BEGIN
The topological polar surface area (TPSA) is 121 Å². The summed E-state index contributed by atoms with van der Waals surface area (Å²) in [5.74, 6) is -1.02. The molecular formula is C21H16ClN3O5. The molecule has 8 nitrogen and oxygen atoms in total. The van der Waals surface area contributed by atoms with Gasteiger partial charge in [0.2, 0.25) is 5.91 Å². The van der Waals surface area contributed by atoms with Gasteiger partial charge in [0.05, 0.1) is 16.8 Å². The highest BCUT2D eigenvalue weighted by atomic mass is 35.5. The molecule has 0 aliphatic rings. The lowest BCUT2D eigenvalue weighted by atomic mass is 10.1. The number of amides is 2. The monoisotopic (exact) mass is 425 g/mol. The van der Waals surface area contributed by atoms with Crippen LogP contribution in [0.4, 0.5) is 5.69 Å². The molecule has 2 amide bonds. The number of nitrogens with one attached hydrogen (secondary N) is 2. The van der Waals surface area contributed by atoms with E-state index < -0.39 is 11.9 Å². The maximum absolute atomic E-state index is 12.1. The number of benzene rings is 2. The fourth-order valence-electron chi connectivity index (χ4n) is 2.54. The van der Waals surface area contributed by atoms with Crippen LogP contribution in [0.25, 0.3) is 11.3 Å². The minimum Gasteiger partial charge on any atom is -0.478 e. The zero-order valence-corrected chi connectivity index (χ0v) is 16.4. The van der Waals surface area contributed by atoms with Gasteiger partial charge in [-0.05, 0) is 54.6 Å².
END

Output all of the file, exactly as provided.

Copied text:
The topological polar surface area (TPSA) is 121 Å². The summed E-state index contributed by atoms with van der Waals surface area (Å²) in [5.74, 6) is -1.02. The molecular formula is C21H16ClN3O5. The molecule has 8 nitrogen and oxygen atoms in total. The van der Waals surface area contributed by atoms with Gasteiger partial charge in [0.2, 0.25) is 5.91 Å². The van der Waals surface area contributed by atoms with Gasteiger partial charge in [0.05, 0.1) is 16.8 Å². The highest BCUT2D eigenvalue weighted by atomic mass is 35.5. The molecule has 0 aliphatic rings. The lowest BCUT2D eigenvalue weighted by atomic mass is 10.1. The number of amides is 2. The monoisotopic (exact) mass is 425 g/mol. The van der Waals surface area contributed by atoms with Crippen LogP contribution in [0.4, 0.5) is 5.69 Å². The molecule has 2 amide bonds. The number of nitrogens with one attached hydrogen (secondary N) is 2. The van der Waals surface area contributed by atoms with E-state index < -0.39 is 11.9 Å². The maximum absolute atomic E-state index is 12.1. The number of benzene rings is 2. The fourth-order valence-electron chi connectivity index (χ4n) is 2.54. The van der Waals surface area contributed by atoms with Crippen LogP contribution in [0.25, 0.3) is 11.3 Å². The minimum Gasteiger partial charge on any atom is -0.478 e. The zero-order valence-corrected chi connectivity index (χ0v) is 16.4. The van der Waals surface area contributed by atoms with Gasteiger partial charge in [-0.05, 0) is 54.6 Å².